When a parent in California gets joint custody, they share time with their children with the other parent. Essentially, both parents are responsible for the emotional, financial and educational well-being of the child. This may cause some divorcing parents to wonder what impact joint custody will have on the amount of child support that will be paid.

The Child Support Standards Act is what stipulates how child support is paid out. However, this act does not discuss joint custody child support. The court looks at this with a different set of criteria and makes different arrangements.

There are a number of factors that the court will take into consideration when determining how much, if any, child support should be paid. For example, if one parent cares for the child the majority of the time and has the responsibility to cover the majority of the child’s expenses, then the other parent may be required to pay child support. However, if the child’s time with the parents is divided equally and both parents are responsible for covering their child’s expenses, then the court may decide that neither parent needs to pay child support.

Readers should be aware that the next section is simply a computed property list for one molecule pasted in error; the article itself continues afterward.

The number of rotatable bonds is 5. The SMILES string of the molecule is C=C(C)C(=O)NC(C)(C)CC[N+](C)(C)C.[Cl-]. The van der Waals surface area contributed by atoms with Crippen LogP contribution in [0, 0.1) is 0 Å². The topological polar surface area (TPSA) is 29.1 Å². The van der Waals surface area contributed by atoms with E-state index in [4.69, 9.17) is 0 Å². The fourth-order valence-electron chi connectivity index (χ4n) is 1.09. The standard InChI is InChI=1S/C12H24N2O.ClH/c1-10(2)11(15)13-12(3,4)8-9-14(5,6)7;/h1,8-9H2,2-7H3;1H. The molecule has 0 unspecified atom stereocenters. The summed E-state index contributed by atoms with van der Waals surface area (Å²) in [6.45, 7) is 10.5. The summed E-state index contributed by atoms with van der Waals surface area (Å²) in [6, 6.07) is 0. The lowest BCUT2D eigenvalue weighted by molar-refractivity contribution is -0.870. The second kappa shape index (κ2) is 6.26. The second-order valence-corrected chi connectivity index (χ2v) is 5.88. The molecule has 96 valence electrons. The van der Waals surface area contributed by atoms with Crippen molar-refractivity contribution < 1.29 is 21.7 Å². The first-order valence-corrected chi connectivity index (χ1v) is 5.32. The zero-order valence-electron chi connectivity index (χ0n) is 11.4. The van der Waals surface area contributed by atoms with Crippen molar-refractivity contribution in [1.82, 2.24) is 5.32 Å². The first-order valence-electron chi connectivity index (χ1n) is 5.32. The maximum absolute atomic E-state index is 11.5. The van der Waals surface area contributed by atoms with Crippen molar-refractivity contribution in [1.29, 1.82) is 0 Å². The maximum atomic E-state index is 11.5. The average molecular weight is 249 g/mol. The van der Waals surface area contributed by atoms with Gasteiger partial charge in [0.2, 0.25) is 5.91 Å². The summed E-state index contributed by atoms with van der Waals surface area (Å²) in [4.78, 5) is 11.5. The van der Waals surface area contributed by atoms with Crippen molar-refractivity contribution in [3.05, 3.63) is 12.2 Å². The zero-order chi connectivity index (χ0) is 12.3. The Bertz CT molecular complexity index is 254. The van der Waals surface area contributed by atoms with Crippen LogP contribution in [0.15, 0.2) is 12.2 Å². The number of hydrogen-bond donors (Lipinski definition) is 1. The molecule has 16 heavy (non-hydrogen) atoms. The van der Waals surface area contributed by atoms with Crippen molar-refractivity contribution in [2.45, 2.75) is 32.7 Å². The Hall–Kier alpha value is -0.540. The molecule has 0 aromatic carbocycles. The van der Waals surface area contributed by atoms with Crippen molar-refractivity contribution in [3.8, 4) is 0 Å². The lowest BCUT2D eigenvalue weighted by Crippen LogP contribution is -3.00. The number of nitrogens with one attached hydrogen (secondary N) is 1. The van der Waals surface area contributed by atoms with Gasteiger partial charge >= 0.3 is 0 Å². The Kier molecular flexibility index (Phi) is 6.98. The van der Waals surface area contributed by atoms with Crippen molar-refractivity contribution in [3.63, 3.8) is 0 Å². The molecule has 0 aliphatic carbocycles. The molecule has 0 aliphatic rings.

At times, divorcing parents have a good enough relationship that allows them to have an oral agreement that determines how certain expenses will be cared for without the court needing to stipulate child support. In other circumstances, parents may create a written agreement outlining how these expenses will be cared for.

A family law attorney has the responsibility to represent their client during divorce proceedings. If necessary, legal counsel will present evidence showing that their client is fit as a parent and encourage the court to make judgments that are in the best interests of the children involved.